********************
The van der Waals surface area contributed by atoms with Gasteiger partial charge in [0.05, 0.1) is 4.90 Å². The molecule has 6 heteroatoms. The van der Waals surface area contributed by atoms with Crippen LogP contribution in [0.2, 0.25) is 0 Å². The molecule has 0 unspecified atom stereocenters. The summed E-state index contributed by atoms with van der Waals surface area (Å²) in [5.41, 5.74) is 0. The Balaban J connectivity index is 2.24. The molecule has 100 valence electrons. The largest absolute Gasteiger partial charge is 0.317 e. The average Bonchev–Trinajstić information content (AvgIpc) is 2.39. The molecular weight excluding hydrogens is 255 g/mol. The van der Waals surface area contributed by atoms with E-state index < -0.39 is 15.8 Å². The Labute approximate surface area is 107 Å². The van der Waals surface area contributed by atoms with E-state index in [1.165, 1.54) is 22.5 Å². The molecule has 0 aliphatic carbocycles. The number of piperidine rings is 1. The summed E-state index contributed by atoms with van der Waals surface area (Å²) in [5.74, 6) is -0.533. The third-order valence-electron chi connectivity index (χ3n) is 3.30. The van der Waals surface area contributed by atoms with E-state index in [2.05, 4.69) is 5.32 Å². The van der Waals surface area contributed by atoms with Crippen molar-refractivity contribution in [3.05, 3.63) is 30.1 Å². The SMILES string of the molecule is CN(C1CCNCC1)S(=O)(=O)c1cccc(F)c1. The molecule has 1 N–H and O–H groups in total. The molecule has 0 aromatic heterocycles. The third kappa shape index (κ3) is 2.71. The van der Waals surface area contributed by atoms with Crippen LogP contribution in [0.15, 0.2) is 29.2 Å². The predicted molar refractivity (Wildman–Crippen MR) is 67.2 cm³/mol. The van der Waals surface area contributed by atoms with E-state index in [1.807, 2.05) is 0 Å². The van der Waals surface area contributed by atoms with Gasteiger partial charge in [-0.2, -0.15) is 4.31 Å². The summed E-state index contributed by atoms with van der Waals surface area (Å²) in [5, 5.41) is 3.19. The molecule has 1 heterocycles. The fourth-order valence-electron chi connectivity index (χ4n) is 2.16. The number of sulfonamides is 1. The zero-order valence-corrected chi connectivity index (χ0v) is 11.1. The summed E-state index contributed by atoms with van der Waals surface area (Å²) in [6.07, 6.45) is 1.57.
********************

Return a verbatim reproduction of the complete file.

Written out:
The van der Waals surface area contributed by atoms with Gasteiger partial charge in [0.05, 0.1) is 4.90 Å². The molecule has 6 heteroatoms. The van der Waals surface area contributed by atoms with Crippen LogP contribution in [0.2, 0.25) is 0 Å². The molecule has 0 unspecified atom stereocenters. The summed E-state index contributed by atoms with van der Waals surface area (Å²) in [5.41, 5.74) is 0. The Balaban J connectivity index is 2.24. The molecule has 100 valence electrons. The largest absolute Gasteiger partial charge is 0.317 e. The average Bonchev–Trinajstić information content (AvgIpc) is 2.39. The molecular weight excluding hydrogens is 255 g/mol. The van der Waals surface area contributed by atoms with E-state index < -0.39 is 15.8 Å². The Labute approximate surface area is 107 Å². The van der Waals surface area contributed by atoms with E-state index in [1.165, 1.54) is 22.5 Å². The molecule has 0 aliphatic carbocycles. The number of piperidine rings is 1. The summed E-state index contributed by atoms with van der Waals surface area (Å²) in [5.74, 6) is -0.533. The third-order valence-electron chi connectivity index (χ3n) is 3.30. The van der Waals surface area contributed by atoms with E-state index in [2.05, 4.69) is 5.32 Å². The van der Waals surface area contributed by atoms with Crippen molar-refractivity contribution in [3.05, 3.63) is 30.1 Å². The SMILES string of the molecule is CN(C1CCNCC1)S(=O)(=O)c1cccc(F)c1. The molecule has 1 N–H and O–H groups in total. The molecule has 0 aromatic heterocycles. The third kappa shape index (κ3) is 2.71. The van der Waals surface area contributed by atoms with Crippen LogP contribution in [0.15, 0.2) is 29.2 Å². The predicted molar refractivity (Wildman–Crippen MR) is 67.2 cm³/mol. The van der Waals surface area contributed by atoms with E-state index in [1.807, 2.05) is 0 Å². The van der Waals surface area contributed by atoms with Gasteiger partial charge in [-0.2, -0.15) is 4.31 Å². The summed E-state index contributed by atoms with van der Waals surface area (Å²) in [5, 5.41) is 3.19. The molecule has 1 heterocycles. The fourth-order valence-electron chi connectivity index (χ4n) is 2.16. The number of sulfonamides is 1. The zero-order valence-corrected chi connectivity index (χ0v) is 11.1. The summed E-state index contributed by atoms with van der Waals surface area (Å²) in [6.07, 6.45) is 1.57.